Happy belated birthday, too.

  2. Danielle Doelle says:

    You are glorious. I don’t comment much but I come here every day and your mind and spirit and creativity have inspired me. I finally started my first quilt because of seeing all the beautiful things that the women in this verse are creating. The want has always been there but this community gave me push I needed. You may be 65 and I may be 28 but I hope I have a margin of the success that you have had in life.

    You may think that you will be more isolated in a different town but I must say that moving to my new small town in WI has been my best move. I am halfway between my job and my family. I have enough of a buffer that when I get angry at one of them I have to drive a half hour to get to them. I eventually get hungry or pass a mall. That buffer is everyone’s friend.

  3. Danielle! You’re a Gilmore Girl fan!! Love, love Lorelei! Some of the snappiest, smartest dialogue in the universe on that show.

  4. Cath G says:

    Thank you, thank you!

    I have bee feeling very low, very old and very decrepit. Your words give me hope. I am divorcing my husband and moving to upstate New York to be closer to family. Plus I may need four surgeries – two for bones that haven’t healed, one for carpal tunnel, and one new knee. All have to be spaced out around moving. My greatest fear is that I will end up in a box of an apartment too cripples to go out and do anything.

    Your words give me hop. Thank you.

  5. I was filling out a form the other day and it asked me to click a box on which age group I belonged in. The last box was “65 and up.” I have eight more months to go until I check THE LAST BOX. Then I remembered that it’s take me sixty-four years and four months to be happy and at peace with myself and the others in my life, and I decided I wouldn’t trade old age for youth if I had to that journey over again. No idea how long I have left, although both my parents are going strong at 87 and my mother is about to claim 88, but I figure as long as I have the best time possible doing the things that give me greatest joy, I’m in the prime of my life. Also, thank you for the Force of Nature bit, although considering how often you’ve seen me sniveling and broken, I think you’re giving me a bit too much credit.

  6. Hey, sometimes Nature is sniveling and broken too. You know, in between hurricanes and floods 🙂

    And I wouldn’t trade this almost-54 year old body plus wisdom for my younger body plus stupid. You couldn’t PAY ME to live through it all again, either.

    There are worse things than growing older. The alternative sucks.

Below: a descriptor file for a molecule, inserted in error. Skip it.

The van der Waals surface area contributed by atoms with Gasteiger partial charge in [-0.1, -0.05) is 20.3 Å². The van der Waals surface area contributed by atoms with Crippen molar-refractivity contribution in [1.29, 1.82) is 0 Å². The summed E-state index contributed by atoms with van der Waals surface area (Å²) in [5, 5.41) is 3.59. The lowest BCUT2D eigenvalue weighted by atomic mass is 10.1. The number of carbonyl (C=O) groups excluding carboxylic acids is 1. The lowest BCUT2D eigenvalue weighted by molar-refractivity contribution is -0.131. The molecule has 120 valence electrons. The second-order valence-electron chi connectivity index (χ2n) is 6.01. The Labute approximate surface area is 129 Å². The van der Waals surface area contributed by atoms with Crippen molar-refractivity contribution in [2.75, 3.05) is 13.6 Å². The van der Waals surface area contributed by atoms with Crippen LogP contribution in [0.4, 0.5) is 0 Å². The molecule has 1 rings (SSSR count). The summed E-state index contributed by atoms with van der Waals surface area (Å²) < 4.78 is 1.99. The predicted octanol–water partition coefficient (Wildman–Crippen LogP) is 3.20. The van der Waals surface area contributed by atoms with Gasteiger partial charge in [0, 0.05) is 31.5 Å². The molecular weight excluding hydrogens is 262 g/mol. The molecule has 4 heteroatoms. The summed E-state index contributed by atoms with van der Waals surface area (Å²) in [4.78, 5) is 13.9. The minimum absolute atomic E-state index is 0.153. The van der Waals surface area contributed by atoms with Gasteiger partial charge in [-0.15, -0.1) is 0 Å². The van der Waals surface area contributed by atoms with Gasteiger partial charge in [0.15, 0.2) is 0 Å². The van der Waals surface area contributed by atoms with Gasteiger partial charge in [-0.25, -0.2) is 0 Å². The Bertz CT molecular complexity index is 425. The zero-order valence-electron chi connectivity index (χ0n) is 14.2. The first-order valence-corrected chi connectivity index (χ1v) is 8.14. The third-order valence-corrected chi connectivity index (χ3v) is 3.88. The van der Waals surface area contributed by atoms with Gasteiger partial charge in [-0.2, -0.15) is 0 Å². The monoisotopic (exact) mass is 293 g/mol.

7. You know, 65 hit me damn hard too, Krissie. I think it was the signing up for Medicare. I felt so damn worn out. But, a few months later I realized I’d gotten published not once, but four times in that same year. That for me was incredible. I can’t say it made me feel a lot younger, but it did make me understand that I still had things I wanted to do, things to contribute to, so now I feel more like 63. Ha ha.

  8. So true!! They are my go-to DVDs when I walk on the treadmill or when I just need to smile or be someplace else for a while. I want to live in Star’s Hollow…

  9. Sixty has been harder than I expected, mostly because I have to try to find some decent healthcare to last me until I get to 65. That’s been quite a journey and I’ve cried more in the last three weeks than I have in years, but I think I’ve found an answer and it’s through the ACA exchanges, which have saved me as a freelancer. Oh and, by the way, private insurers, it’s NOT heart disease! It’s a heart electrical anomaly! I’ve had it all my life. My heart and it’s surrounding valves and arteries are perfectly healthy! Sheesh!

  10. aunt snack says:

    If you can’t get too much credit from a woman who calls herself your sister, where can you get it? Seeing you sniveling gives her an unmatched view of how much you’ve overcome.

  11. aunt snack says:

    I think passing significant birthdays is almost always a huge relief. For months in advance you worry so much about how turning that multiple of 5 or 10 will redefine you that you scare your self into immobility. Once you pass the milestone, you can stop fearing it long enough to notice that you are essentially unchanged, but now qualify for some things that make your life easier. When I became Medicare eligible (two and a half years after the date of my disability) my medical costs went WAY down.